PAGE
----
4 Tips For Marrying Someone With Debt

You've met the love of your life and can't wait to get married and share your future with them. Unfortunately, in addition to your partner's many wonderful qualities, they also have a lot of debt and perhaps even bad credit. While your significant other's financial difficulties shouldn't necessarily stop you from marrying them, it is definitely worthwhile to come up with a plan for handling the situation before you get married. With these four tips, you and your betrothed will be able to tackle their debt situation with minimal stress.

Have an Honest Discussion

In order to best deal with your partner's debt, it's critical to first sit down and have an honest heart-to-heart. Try to approach this conversation in a loving, non-judging manner, so that your partner doesn't feel attacked. The goal of the discussion should be to honestly assess your partner's debt and begin to come up with a plan for how the two of you will deal with it.

Important facts to include in the discussion include debt amounts, interest rates, both of your credit scores. You will most likely need your partner to gather their bills and credit report, and you will also want to take careful notes. It's also a good idea to discuss your financial goals at this time.

Go to Credit Counselling with Your Partner

Once you have an accurate idea of your partner's debt, the two of you can meet with a credit counselor. A credit counselling specialist can help your partner (or the two of you) come up with an effective debt repayment plan. Credit counsellors can also sometimes work directly with creditors to reduce payments or interest,  or even eliminate some of the unpaid debt entirely through debt settlements.

Determine How Much You Will Help

While you are most likely not legally liable for debt your partner acquired before your marriage, you may still wish to help them pay it off, especially if you are in the financial position to easily do so. By helping them to pay off their debts, you will demonstrate a high degree of commitment to your shared future. You will also help yourself in the long run, as getting your partner's financial situation in better shape will help the two of you get approved for home or other joint loans in the future.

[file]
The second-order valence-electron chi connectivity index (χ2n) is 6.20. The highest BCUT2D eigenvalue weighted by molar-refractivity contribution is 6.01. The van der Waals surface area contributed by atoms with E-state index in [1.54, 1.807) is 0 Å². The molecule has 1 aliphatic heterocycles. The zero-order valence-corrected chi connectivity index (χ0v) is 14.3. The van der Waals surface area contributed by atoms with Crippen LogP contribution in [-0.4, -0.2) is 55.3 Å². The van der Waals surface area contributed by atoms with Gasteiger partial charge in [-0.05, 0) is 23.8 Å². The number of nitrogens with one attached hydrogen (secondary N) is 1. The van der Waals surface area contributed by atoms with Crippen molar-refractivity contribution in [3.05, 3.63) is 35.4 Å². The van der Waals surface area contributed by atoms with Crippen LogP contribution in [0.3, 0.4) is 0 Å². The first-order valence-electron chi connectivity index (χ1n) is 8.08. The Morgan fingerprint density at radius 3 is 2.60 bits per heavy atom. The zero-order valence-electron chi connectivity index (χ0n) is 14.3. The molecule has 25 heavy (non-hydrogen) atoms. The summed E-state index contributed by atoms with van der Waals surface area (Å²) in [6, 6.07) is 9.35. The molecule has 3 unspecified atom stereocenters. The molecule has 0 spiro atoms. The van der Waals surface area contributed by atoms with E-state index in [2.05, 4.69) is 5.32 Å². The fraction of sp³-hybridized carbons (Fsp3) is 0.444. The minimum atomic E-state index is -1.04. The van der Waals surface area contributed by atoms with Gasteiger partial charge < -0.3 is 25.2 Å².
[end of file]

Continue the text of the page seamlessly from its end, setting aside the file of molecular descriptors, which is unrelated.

Even if you're unable or unwilling to help pay off their debts, you can still play a role. If you're generally better with your finances than your significant other is, you may both agree that you should be the one to "hold the purse strings" or manage your finances as a couple. If your partner is undisciplined with credit cards, they may wish for you to be the one to hold onto the physical cards so that they won't be tempted to charge things unnecessarily.

Avoid Future Bad Debt

Now that you and your partner have a handle on their debt, it's imperative to avoid bad debt moving forward. This is especially credit for you, as you will be liable for (and your credit score will be affected by) any joint credit accounts or loans you open together as a married couple. Do your best to avoid taking on any major new debts until your partner's old debts are under control, or ideally paid off.

Paying off credit card balances in full each month to avoid high interest charges, living within your means, and paying all bills on time are the most important rules to follow in avoiding bad debt and bad credit.

By following these four tips, you and your partner will be able to navigate a tricky financial situation with ease, allowing you to focus on each other and your future together.


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